To me the main riff (A-G-E) sounds and feels like 3/4. I try to tap 4/4 to it and can't play it on guitar. The opening riff (the slide from F-G) doesn't sound like 4/4 to me, either, but I can't figure out what it is. The rest I can count in 4/4, though it doesn't "feel" exactly right to me not sure why.
LOL 4/4. If there is something weird in there I'm not hearing it. You can steady tap 1-2-3-4 easily through the whole thing. Well, I can. You obviously can't. Keep trying. A lot of things happen on the "ands" and turned around beats. Don't let it throw you off.
Great energy in this song. It's all 4/4. No 3/4, but a few reasons the time signature sounds more complicated than it is.
1. Beat anticipation. The A-G-E riff anticipates beat 1 by starting on the & of 4 of the previous measure. This is a common figure in pop and rock music. Usually it doesn't bother us. In this song, combined with #2 and #5, below, it gives us the impression of 7/8 time when the riff starts.
2. Chord progressions we're used to hearing on certain beats. For example, the E of the A-G-E riff is on 3. We're used to it being on 1. Plus, see #1 above.
3. Rhythms we're used to hearing on certain beats. For example, in verse Riff A, the A-A with the snare drum is on 2,3. We're more comfortable with it on 4,1.
4. Inconsistent phrase lengths. The verses have 3-bar phrases, then a 4-bar phrase. The post-chorus is a 6-bar phrase. Other phrases are 2, 4, 8 bars.
5. Fast tempo. It all happens quickly so it's hard to process when unexpected things happen.
6. All-around rowdiness.
Contrary to what was previously suggested, the count off is 1,2,3, with the entrance (pickup notes) on the & of 3, and & of 4.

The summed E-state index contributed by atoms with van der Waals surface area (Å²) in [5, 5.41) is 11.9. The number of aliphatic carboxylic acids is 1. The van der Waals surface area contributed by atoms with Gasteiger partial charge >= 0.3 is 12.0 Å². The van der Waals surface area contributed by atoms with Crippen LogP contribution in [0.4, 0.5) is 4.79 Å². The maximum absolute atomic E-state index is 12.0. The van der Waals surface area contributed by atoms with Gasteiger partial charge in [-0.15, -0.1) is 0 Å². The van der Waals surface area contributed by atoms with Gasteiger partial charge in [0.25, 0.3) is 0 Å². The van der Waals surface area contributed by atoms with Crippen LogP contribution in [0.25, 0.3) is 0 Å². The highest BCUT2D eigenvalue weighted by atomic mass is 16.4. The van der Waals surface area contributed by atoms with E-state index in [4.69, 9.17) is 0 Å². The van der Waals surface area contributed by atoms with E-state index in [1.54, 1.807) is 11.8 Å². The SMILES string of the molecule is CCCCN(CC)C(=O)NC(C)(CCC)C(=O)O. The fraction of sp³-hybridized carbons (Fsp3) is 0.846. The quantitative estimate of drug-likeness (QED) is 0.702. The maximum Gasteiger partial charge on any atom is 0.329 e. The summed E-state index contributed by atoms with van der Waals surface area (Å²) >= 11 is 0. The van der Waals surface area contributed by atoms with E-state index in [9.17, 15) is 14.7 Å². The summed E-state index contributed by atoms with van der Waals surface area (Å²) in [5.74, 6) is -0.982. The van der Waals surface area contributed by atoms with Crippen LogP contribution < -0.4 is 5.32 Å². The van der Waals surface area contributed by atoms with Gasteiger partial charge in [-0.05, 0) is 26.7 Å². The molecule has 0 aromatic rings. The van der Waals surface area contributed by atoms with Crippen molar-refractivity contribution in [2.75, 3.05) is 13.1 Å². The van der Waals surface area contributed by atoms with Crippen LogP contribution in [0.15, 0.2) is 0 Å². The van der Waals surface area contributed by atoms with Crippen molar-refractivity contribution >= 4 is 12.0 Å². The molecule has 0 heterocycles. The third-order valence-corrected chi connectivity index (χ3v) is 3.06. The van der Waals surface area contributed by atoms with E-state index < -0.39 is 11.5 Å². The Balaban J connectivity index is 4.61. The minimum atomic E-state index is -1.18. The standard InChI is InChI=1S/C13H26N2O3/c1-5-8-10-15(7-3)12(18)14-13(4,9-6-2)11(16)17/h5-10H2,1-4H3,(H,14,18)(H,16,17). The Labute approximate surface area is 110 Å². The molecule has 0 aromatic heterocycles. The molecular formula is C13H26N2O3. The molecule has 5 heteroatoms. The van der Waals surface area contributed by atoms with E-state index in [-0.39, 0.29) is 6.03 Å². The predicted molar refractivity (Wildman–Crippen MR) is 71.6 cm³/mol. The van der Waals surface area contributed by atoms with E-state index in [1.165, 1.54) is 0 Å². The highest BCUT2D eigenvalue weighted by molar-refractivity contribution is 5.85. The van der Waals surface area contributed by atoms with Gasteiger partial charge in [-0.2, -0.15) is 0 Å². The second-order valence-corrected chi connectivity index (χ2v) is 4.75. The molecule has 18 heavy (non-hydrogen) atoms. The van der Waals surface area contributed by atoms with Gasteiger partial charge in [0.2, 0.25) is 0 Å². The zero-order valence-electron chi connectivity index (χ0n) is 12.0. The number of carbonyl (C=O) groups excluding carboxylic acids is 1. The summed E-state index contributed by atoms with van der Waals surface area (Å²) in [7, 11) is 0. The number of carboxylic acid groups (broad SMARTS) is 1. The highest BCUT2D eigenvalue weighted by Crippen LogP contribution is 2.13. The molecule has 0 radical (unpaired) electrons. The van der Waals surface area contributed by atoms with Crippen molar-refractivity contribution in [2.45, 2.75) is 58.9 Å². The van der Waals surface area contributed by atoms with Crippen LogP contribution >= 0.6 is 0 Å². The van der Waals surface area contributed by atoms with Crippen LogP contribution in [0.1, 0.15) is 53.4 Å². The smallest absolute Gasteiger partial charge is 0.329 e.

For programming, you may find it useful to use a transcribing program to slowdown and repeat sections of the song. You may find free ones, but this is the best I've found and I use it for my professional transcribing jobs: SeventhString Transcribe!
How Does A Non-Drummer Figure Out A Time Signature
It's been suggested already: count along. For this song, it helps to tap your foot. The key is to count at a consistent rate; don't count some numbers slow and others fast. At the beginning of the riff, start counting from 1. When the riff feels like it's restarting, start over at 1. It may take a few attempts, but eventually you should get it. There's more than one right answer. For this song, I agree that 4/4 is the most reasonable time signature, but every music can be written more than one way. This song could be written as 2/2 or 8/8 with identical notation as the 4/4 at 186 bpm. It could also be written as 4/4 at 93 bpm, in which case note values would be halved, so you'd write 16th notes instead of 8ths, and 32nd notes instead of 16ths. There would be half as many measures in the song. The 3-bar phrases referenced above would be written as one bar of 6/4, or a bar of 4/4 followed by a bar of 2/4, or 3 bars of 2/4.